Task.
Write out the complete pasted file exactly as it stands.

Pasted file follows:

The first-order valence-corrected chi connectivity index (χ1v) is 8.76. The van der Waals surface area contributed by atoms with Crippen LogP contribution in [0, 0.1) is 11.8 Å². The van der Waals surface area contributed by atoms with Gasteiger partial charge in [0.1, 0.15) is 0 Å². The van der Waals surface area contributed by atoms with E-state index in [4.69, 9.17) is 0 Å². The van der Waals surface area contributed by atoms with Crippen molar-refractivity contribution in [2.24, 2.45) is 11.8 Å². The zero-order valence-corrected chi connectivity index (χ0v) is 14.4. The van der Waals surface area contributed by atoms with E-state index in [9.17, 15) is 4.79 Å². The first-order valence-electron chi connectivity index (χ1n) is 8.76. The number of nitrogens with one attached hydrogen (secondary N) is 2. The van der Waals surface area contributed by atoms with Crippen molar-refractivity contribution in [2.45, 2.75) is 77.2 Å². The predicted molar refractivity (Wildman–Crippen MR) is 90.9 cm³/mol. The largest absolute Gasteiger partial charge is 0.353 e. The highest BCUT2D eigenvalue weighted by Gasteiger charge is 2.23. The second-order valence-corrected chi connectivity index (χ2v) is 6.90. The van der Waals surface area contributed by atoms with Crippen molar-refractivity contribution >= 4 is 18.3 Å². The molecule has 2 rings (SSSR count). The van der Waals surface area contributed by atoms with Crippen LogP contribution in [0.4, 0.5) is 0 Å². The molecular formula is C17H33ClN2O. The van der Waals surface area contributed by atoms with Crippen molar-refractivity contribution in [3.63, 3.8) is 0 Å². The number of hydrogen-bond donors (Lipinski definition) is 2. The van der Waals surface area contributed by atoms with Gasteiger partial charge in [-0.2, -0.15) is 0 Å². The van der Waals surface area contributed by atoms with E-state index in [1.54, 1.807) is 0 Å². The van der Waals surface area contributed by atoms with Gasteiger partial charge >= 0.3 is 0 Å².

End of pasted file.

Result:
The first-order valence-corrected chi connectivity index (χ1v) is 8.76. The van der Waals surface area contributed by atoms with Crippen LogP contribution in [0, 0.1) is 11.8 Å². The van der Waals surface area contributed by atoms with Gasteiger partial charge in [0.1, 0.15) is 0 Å². The van der Waals surface area contributed by atoms with E-state index in [4.69, 9.17) is 0 Å². The van der Waals surface area contributed by atoms with Crippen molar-refractivity contribution in [2.24, 2.45) is 11.8 Å². The zero-order valence-corrected chi connectivity index (χ0v) is 14.4. The van der Waals surface area contributed by atoms with E-state index in [9.17, 15) is 4.79 Å². The first-order valence-electron chi connectivity index (χ1n) is 8.76. The number of nitrogens with one attached hydrogen (secondary N) is 2. The van der Waals surface area contributed by atoms with Crippen molar-refractivity contribution in [2.45, 2.75) is 77.2 Å². The predicted molar refractivity (Wildman–Crippen MR) is 90.9 cm³/mol. The largest absolute Gasteiger partial charge is 0.353 e. The highest BCUT2D eigenvalue weighted by Gasteiger charge is 2.23. The second-order valence-corrected chi connectivity index (χ2v) is 6.90. The van der Waals surface area contributed by atoms with Crippen molar-refractivity contribution >= 4 is 18.3 Å². The molecule has 2 rings (SSSR count). The van der Waals surface area contributed by atoms with Crippen LogP contribution in [0.4, 0.5) is 0 Å². The molecular formula is C17H33ClN2O. The van der Waals surface area contributed by atoms with Crippen molar-refractivity contribution in [3.63, 3.8) is 0 Å². The number of hydrogen-bond donors (Lipinski definition) is 2. The van der Waals surface area contributed by atoms with Gasteiger partial charge in [-0.2, -0.15) is 0 Å². The van der Waals surface area contributed by atoms with E-state index in [1.54, 1.807) is 0 Å². The van der Waals surface area contributed by atoms with Gasteiger partial charge >= 0.3 is 0 Å².